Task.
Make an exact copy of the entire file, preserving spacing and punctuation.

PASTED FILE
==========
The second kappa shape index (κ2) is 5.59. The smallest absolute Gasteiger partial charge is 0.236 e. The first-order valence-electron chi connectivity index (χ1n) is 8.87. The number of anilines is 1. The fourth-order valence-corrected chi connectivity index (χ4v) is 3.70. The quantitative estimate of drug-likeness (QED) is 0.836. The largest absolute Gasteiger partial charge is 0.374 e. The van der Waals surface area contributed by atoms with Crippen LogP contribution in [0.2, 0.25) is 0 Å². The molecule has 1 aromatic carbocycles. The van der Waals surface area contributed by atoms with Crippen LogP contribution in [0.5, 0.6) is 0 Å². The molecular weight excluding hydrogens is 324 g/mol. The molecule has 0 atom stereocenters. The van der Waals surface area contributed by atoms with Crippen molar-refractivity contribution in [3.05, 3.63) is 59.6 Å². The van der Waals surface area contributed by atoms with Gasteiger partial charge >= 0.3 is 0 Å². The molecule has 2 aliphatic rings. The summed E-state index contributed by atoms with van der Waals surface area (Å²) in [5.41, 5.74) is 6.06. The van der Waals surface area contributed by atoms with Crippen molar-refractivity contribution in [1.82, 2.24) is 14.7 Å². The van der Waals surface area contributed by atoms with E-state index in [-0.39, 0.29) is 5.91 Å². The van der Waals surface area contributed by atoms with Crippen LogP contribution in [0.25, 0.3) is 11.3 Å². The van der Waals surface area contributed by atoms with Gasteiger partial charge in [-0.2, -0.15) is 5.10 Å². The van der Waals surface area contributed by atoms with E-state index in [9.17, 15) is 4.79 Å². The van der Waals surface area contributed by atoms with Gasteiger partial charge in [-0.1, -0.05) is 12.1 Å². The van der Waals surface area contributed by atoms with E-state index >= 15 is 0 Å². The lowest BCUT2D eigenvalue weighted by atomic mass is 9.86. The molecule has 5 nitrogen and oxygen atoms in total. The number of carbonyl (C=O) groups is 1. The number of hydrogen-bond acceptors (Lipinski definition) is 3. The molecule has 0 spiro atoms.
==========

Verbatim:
The second kappa shape index (κ2) is 5.59. The smallest absolute Gasteiger partial charge is 0.236 e. The first-order valence-electron chi connectivity index (χ1n) is 8.87. The number of anilines is 1. The fourth-order valence-corrected chi connectivity index (χ4v) is 3.70. The quantitative estimate of drug-likeness (QED) is 0.836. The largest absolute Gasteiger partial charge is 0.374 e. The van der Waals surface area contributed by atoms with Crippen LogP contribution in [0.2, 0.25) is 0 Å². The molecule has 1 aromatic carbocycles. The van der Waals surface area contributed by atoms with Crippen LogP contribution in [0.5, 0.6) is 0 Å². The molecular weight excluding hydrogens is 324 g/mol. The molecule has 0 atom stereocenters. The van der Waals surface area contributed by atoms with Crippen molar-refractivity contribution in [3.05, 3.63) is 59.6 Å². The van der Waals surface area contributed by atoms with Gasteiger partial charge >= 0.3 is 0 Å². The molecule has 2 aliphatic rings. The summed E-state index contributed by atoms with van der Waals surface area (Å²) in [5.41, 5.74) is 6.06. The van der Waals surface area contributed by atoms with Crippen molar-refractivity contribution in [1.82, 2.24) is 14.7 Å². The van der Waals surface area contributed by atoms with E-state index in [-0.39, 0.29) is 5.91 Å². The van der Waals surface area contributed by atoms with Crippen LogP contribution in [0.25, 0.3) is 11.3 Å². The van der Waals surface area contributed by atoms with Gasteiger partial charge in [-0.2, -0.15) is 5.10 Å². The van der Waals surface area contributed by atoms with E-state index in [9.17, 15) is 4.79 Å². The van der Waals surface area contributed by atoms with Gasteiger partial charge in [-0.1, -0.05) is 12.1 Å². The van der Waals surface area contributed by atoms with E-state index >= 15 is 0 Å². The lowest BCUT2D eigenvalue weighted by atomic mass is 9.86. The molecule has 5 nitrogen and oxygen atoms in total. The number of carbonyl (C=O) groups is 1. The number of hydrogen-bond acceptors (Lipinski definition) is 3. The molecule has 0 spiro atoms.